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What Are Glucose And Fructose Examples Of?

Sugars: The Difference Between Fructose, Glucose And Sucrose

Sugars: The Difference Between Fructose, Glucose And Sucrose

29/06/2016 7:43 AM AEST | Updated 15/07/2016 12:56 PM AEST Sugars: The Difference Between Fructose, Glucose And Sucrose We're not just confused, we're also misinformed. "Fructose is the worst for you." "No way, sucrose is the devil." "I don't eat any sugar." Sugar is confusing. While some people only use certain types of sugars, others dismiss them completely. But is this necessary, or even grounded? To help settle the confusion, we spoke to Alan Barclay -- accredited practising dietitian, spokesperson for the Dietitians Association of Australia and Chief Scientific Officer at the Glycemic Index Foundation . "All the sugars are used as a source of fuel, but there are subtle differences in the way they are digested and absorbed," Barclay said. "In foods in Australia, the most common sugars are monosaccharides (glucose, fructose and galactose), but mostly these are occurring as disaccharides (which are sucrose, lactose and maltose)." Monosaccharides and disaccharides are two kinds of simple sugars, which are a form of carbohydrate. Oligosaccharides and polysaccharides, on the other hand, contain more sugar combinations and are known as complex carbohydrates -- for example, whole grain breads, brown rice and sweet potatoes. Monosaccharides require the least effort by the body to break down, meaning they are available for energy more quickly than disaccharides. "Monosaccharides don't require any digestion and can be absorbed into the mouth," Barclay said. "The problem there is they can cause dental caries which is one of the primary reasons why we need to be careful of how much added sugar we're consuming." Glucose -- the body's main source of energy and is found in fruit such as pasta, whole grain bread, legumes and a range of vegetables. Fructose -- this 'fruit sugar' fo Continue reading >>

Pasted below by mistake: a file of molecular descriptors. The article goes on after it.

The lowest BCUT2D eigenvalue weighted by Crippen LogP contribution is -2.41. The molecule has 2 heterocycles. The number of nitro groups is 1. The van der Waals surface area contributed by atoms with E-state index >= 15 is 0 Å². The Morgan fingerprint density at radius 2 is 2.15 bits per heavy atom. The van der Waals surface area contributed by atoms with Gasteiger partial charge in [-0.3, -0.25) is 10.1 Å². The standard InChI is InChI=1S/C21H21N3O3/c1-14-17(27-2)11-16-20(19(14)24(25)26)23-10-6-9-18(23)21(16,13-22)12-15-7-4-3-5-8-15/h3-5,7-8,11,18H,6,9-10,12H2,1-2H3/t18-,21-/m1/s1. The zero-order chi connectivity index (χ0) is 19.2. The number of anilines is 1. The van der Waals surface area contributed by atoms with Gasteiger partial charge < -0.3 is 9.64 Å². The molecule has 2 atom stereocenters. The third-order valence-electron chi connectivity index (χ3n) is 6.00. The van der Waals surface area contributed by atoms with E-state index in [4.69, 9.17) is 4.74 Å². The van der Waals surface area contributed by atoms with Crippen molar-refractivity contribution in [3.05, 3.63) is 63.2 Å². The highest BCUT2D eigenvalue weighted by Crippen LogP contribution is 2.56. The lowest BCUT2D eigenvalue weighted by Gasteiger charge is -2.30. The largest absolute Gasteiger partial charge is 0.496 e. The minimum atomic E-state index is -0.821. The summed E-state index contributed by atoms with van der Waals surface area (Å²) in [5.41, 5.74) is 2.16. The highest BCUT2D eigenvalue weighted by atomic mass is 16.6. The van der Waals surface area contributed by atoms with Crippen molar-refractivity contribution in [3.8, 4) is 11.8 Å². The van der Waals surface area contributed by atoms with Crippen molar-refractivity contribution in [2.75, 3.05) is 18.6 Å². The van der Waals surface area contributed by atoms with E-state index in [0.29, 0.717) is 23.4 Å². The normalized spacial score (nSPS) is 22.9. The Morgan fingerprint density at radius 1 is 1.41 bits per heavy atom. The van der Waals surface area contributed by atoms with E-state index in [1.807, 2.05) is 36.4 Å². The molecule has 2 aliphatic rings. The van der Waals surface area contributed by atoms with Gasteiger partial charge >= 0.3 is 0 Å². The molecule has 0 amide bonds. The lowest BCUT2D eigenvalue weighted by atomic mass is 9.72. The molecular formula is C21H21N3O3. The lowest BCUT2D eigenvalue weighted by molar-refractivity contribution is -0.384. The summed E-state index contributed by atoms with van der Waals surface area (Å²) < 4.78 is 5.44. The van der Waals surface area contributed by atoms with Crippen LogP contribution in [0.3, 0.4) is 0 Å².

Simple Sugars: Fructose, Glucose And Sucrose

Simple Sugars: Fructose, Glucose And Sucrose